Building a new beefy PC soon. Do I need to calculate anything extra in if I plan to eventually get Oculus? — Rob
Hey, Rob! If your new PC is beefy like you say, you're probably on track for a good VR machine, but we really don't know for sure just how high-end of a machine we'll need.
For now, you want a rig that can run 1080p stereoscopic games at 70fps or higher, as the latest Oculus Rift dev kit delivers a resolution of 960x1080 in each eye. We expect the consumer version of the Rift to be higher-res, though we don't have the final specs. Don't necessarily break the bank with dual-GTX 970s just yet, but do build with potential upgrades in mind.
Back in 2013, Oculus VP of Product Development Nate Mitchell talked a bit about this. "You'll want a decent gaming rig," he said, "because you want to be running at 60 frames per second, with vsync, in stereo 3D, and that takes a decent graphics card. The Oculus SDK really adds negligible overhead. There's not really any more overhead for rendering for our device, or anything like that. The onus is really on game developers to optimize their engines to be running at 60 frames per second."
More recently, Mitchell told us that their Crescent Bay demos were running on GTX 980s, and beyond 60 fps. "The demos are running at 90Hz," he said. "That really becomes the gating factor here. For that 90 frames per second, in UE4 where we're doing a lot of complex artwork and trying to render complex scenes, they're high end GPUs. They're high-end systems. i7s. You're going to need a high-end computer for that sort of experience."
I think that, if you're building a good PC now (let's say, a Core i5-4690K/Core i7-4790k, 8-16 GB RAM, and a GTX 970), you'll probably be OK. Oculus is tempering expectations by calling for super high-end machines, but there's also pressure on devs to build well-optimized VR games that don't require dual-980s (I imagine they want a larger audience than that). Some of the Rift games in development now—Eve: Valkyrie, for instance—have been in development for a year or more, running fine on older specs. Star Citizen may push your system, but it was always going to, wasn't it?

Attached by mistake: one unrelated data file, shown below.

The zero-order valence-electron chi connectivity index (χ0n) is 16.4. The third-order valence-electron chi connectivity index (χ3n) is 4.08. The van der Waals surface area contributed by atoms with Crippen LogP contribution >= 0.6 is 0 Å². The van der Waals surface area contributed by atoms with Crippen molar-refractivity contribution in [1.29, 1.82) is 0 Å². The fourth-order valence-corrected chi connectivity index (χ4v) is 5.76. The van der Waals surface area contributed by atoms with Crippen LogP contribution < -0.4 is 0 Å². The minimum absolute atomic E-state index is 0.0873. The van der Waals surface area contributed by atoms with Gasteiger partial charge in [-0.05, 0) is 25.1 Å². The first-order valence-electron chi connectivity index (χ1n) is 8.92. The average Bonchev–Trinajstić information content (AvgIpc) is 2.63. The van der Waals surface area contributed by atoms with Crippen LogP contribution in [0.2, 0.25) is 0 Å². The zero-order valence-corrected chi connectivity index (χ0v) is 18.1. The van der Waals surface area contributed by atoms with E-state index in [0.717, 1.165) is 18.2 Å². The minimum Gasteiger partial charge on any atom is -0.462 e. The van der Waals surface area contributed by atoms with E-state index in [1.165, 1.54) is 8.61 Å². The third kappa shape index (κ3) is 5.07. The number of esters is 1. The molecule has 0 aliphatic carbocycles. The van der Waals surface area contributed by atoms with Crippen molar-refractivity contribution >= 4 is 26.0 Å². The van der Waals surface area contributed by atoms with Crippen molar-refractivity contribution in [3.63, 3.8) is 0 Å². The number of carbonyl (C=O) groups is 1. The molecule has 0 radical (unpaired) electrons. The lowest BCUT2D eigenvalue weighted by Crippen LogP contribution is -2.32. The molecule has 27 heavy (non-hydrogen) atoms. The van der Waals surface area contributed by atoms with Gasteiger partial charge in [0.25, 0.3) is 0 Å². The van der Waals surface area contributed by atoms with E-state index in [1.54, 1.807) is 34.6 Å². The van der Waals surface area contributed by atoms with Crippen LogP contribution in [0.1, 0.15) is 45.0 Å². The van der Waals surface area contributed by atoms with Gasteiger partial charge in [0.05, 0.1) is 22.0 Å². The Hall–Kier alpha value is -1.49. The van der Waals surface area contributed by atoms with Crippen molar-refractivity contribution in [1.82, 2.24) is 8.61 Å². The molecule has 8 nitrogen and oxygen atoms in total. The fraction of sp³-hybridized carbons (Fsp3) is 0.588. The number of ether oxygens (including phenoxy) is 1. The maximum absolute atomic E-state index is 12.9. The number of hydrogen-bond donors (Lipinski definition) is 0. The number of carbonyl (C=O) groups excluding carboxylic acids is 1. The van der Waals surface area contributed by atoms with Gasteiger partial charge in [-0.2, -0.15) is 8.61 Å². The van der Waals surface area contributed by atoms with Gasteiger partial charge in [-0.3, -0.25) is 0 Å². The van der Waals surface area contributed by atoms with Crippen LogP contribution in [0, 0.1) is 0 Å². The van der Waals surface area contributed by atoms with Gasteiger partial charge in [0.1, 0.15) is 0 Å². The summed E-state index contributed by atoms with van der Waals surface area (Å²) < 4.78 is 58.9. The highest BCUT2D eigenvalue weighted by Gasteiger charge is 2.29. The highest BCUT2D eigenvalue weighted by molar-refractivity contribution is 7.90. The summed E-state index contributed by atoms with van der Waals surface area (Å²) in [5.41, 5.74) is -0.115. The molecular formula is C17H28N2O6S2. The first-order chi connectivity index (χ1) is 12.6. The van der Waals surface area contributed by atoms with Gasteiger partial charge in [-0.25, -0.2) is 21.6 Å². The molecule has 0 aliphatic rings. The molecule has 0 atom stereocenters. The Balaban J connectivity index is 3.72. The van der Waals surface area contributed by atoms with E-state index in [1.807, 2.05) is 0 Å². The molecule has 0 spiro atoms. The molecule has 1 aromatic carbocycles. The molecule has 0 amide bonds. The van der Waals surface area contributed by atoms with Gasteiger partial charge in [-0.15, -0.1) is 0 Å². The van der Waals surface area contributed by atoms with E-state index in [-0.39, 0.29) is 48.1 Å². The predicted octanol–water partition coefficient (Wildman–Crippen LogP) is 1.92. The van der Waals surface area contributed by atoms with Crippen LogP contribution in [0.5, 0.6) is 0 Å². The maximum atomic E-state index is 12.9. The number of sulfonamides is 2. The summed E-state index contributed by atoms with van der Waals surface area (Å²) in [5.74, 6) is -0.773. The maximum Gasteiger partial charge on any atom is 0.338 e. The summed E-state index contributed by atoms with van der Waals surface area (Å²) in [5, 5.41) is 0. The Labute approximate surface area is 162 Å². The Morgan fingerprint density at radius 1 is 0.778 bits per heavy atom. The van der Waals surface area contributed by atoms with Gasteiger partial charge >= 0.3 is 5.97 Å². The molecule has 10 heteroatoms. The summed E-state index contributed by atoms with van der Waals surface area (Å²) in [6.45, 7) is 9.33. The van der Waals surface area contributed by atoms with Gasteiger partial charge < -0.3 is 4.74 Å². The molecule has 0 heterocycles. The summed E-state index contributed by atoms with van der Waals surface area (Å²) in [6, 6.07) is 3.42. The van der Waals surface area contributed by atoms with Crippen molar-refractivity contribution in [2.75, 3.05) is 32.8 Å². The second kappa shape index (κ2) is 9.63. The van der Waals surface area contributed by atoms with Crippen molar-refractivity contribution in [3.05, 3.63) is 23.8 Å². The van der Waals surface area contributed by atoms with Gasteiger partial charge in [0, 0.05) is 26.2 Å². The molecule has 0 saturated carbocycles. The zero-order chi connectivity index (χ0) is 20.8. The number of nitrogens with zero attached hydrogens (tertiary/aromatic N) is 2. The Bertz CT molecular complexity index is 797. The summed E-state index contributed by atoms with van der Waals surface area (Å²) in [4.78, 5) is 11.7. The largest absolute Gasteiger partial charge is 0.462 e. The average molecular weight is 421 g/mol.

Additionally, I've noticed that super high-fidelity graphics aren't necessary to create the feeling of 'presence' that makes VR so special. I'm betting there'll be plenty of VR experiences that don't look like Alien: Isolation, but are still great and don't require more than a new mid-range system. This is only somewhat speculative, as I've tried several Unity engine demos with a Core i5-3570 and GTX 480 with no problems. Of course, if you want the best—those UE4 games at 90Hz that Mitchell mentioned—you'll have to go as high-end as you can. We'll know for sure what you'll need when we're actually playing games on the consumer Rift.
To play it perfectly safe and keep from having to upgrade when the Rift releases, the only thing to do is wait. According to Road to VR, there are indications that hardware manufacturers are working on VR optimizations, but we can only speculate as to what they are and how important they'll be. I think that, as Mitchell said back in 2013, the onus is mostly on software designers to make their games run at 60 fps on as wide a hardware range as possible. But do be prepared for the possibility that some fantastic new Intel, Nvidia, and AMD tech may appear around the same time as the Rift consumer version.
The final consideration is your physical setup. You want lots of space to swivel and move, and you'll need the head-tracking camera mounted on your monitor or a stand, and Oculus recommends you sit 1.5 meters or 5 feet away for optimal performance. So, don't put your PC in a closet and you should be fine.